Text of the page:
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I screwed up one key accessibility behavior, and now I'm on a mission to do better

Accessibility labels, hints, and grouping are great, but don’t forget to think about Voice Control too.

Paul Hudson       @twostraws

If you’ve followed any of my tutorials, you’ll know I make a point of teaching accessibility to everyone – I want to make sure that whether someone is learning SwiftUI or already has a lot of experience with it, they know that accessibility needs to be baked into their work.

As part of that, I teach five key concepts that – so I believed – helped make sure most apps provided a great accessibility experience out of the box:

  1. Using native controls rather than making your own, including using VStack and HStack in SwiftUI to provide a clear structure for assistive tools to follow.
  2. Adding short descriptions of views using accessibilityLabel(), keeping longer descriptions for accessibilityHint() for users who have that enabled.
  3. Grouping views together using accessibilityElement() so VoiceOver treats them as atomic units.
  4. Marking images as decorative when they shouldn’t be read by VoiceOver.
  5. Using Dynamic Type everywhere, to make sure our interfaces scale smoothly no matter what someone’s settings are.

Those five do help provide a great experience for many people, but while at WWDC23 one of the teams at Apple very gently pointed out that I was missing a key component – and in doing so creating a pretty awful accessibility experience for many people.

So, here’s the sixth item I’m putting on the list of things I’ll be teaching everywhere: using accessibilityInputLabels() to provide custom activation commands for Voice Control.

This modifier accepts an array of localizable strings that can be used by the user to activate a control. You can provide as many as you want, and the system will listen for all of them – it gives the user a little leeway, and hopefully means they never need to use “Show Names” to figure out how to activate something.

You can see the problem, and also how accessibilityInputLabels() solves it, in this code:

NavigationStack {
    List {
        NavigationLink {
            Text("Details about today's workouts")
        } label: {
            VStack(alignment: .leading) {
                Text("Today's Workouts")

                Label("Running: 1km", systemImage: "figure.run")

                Label("Walking: 3km", systemImage: "figure.walk")
        .accessibilityInputLabels(["Today's Workouts", "Today"])

That shows an example row in a list of workouts, which the user might tap to navigate to more information. I’ve used accessibilityInputLabels() to give it two input labels: “Today’s Workouts” and “Today”.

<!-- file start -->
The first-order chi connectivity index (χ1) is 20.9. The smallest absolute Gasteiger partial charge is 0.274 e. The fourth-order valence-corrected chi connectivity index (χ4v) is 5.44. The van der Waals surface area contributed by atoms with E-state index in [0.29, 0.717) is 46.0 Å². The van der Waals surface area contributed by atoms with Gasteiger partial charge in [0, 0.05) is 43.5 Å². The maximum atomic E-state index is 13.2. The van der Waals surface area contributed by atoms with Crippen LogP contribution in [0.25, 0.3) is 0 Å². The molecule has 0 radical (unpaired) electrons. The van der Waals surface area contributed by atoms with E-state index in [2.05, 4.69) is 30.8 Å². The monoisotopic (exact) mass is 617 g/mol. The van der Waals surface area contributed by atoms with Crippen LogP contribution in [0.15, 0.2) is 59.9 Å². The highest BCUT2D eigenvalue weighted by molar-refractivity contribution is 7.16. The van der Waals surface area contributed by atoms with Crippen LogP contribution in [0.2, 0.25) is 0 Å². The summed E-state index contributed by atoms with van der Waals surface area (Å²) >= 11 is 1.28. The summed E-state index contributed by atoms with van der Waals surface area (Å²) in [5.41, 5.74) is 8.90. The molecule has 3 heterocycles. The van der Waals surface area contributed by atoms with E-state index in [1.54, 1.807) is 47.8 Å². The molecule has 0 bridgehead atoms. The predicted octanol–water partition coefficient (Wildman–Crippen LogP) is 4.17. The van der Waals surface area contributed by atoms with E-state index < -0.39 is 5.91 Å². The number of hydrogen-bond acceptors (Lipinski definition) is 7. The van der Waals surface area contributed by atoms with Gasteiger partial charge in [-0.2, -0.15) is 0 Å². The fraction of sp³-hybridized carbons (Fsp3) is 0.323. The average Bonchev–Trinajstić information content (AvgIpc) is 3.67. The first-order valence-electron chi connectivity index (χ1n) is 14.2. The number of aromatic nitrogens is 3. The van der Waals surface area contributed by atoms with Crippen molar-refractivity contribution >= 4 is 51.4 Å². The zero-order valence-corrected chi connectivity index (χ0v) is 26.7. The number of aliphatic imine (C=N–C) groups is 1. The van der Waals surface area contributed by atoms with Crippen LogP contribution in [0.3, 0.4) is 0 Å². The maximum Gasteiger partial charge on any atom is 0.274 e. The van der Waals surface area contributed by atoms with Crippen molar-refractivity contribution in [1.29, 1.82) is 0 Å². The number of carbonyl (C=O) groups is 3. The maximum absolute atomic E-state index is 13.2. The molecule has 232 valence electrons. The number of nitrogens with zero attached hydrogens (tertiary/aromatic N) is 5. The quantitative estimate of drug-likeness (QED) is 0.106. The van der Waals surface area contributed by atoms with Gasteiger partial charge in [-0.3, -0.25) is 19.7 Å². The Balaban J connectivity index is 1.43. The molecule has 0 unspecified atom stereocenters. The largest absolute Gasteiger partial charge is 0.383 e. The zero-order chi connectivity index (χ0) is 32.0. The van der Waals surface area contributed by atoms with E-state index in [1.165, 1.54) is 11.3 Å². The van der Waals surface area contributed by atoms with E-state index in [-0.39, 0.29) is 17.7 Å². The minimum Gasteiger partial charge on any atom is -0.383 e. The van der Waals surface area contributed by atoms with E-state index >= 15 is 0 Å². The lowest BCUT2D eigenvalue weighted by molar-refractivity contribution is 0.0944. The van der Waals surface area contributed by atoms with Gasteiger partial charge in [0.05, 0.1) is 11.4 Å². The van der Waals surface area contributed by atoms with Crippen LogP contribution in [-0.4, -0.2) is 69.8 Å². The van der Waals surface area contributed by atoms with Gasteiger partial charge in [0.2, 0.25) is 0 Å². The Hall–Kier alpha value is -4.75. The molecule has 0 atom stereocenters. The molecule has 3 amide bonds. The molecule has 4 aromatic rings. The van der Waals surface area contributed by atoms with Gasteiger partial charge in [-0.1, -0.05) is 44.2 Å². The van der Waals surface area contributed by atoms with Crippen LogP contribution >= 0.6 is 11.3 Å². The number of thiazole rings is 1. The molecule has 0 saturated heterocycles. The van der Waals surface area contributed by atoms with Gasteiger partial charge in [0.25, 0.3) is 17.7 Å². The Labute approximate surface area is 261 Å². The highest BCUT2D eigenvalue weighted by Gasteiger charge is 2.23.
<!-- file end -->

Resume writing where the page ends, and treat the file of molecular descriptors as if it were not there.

Without that modifier, someone using Voice Control would need to activate this link by saying something like “Tap Today’s Workouts Running 1 kilometer Walking 3 kilometers” – they’d need to read all of the view’s content just to navigate to the details, which is clearly not a great experience. But with the modifier in place they can just say “Tap Today’s Workouts” or “Tap Today”.

Other situations can be even trickier, such as views that change their contents frequently. For example, imagine a stock trading app that had a live pricing button such as this one:

Button("Buy $AAPL at $184.92") {
    // buy

The exact price will likely fluctuate every few seconds, which means the activation phrase will also fluctuate. Having that title there is important for sighted users and for VoiceOver users, but it’s difficult for Voice Control users. Instead, something like this be a big improvement:

Button("Buy $AAPL at $184.92") {
    // buy
.accessibilityInputLabels(["Buy Apple", "Buy AAPL"])

The system will automatically pick the first one to show when the user says “Show Names”, but you can provide as many alternatives as you need – just make sure you keep them short, because users need to read them out.

Anyway, until recently I wasn’t using accessibilityInputLabels() at all, and on learning how important it was I genuinely felt terrible – thinking of all the apps I’ve shipped that were tricky to use with Voice Control, I cringe even now.

If you found any of my apps difficult to use with Voice Control, I sincerely apologize.

So, I’m trying to change, which means four things:

  1. Publishing this article. It’s okay to make mistakes – everyone makes mistakes! – but being part of the solution means acknowledging the mistake in the first place.
  2. Adding a new entry in SwiftUI by Example: How to add custom activation commands for Voice Control so that folks can find the solution easily.
  3. Modifying the 100 Days of SwiftUI so this extra modifier is included. This update will happen as part of the iOS 17 update coming in September.
  4. Changing my own apps in the future so I take Voice Control support into account.

I firmly believe that all app developers should be taking accessibility needs into account in everything we build, but we can always do better – I can always do better, both in terms of what I build and what I teach. I’m grateful to the Apple team for giving me a nudge, and I hope together we can improve Voice Control support for everyone!

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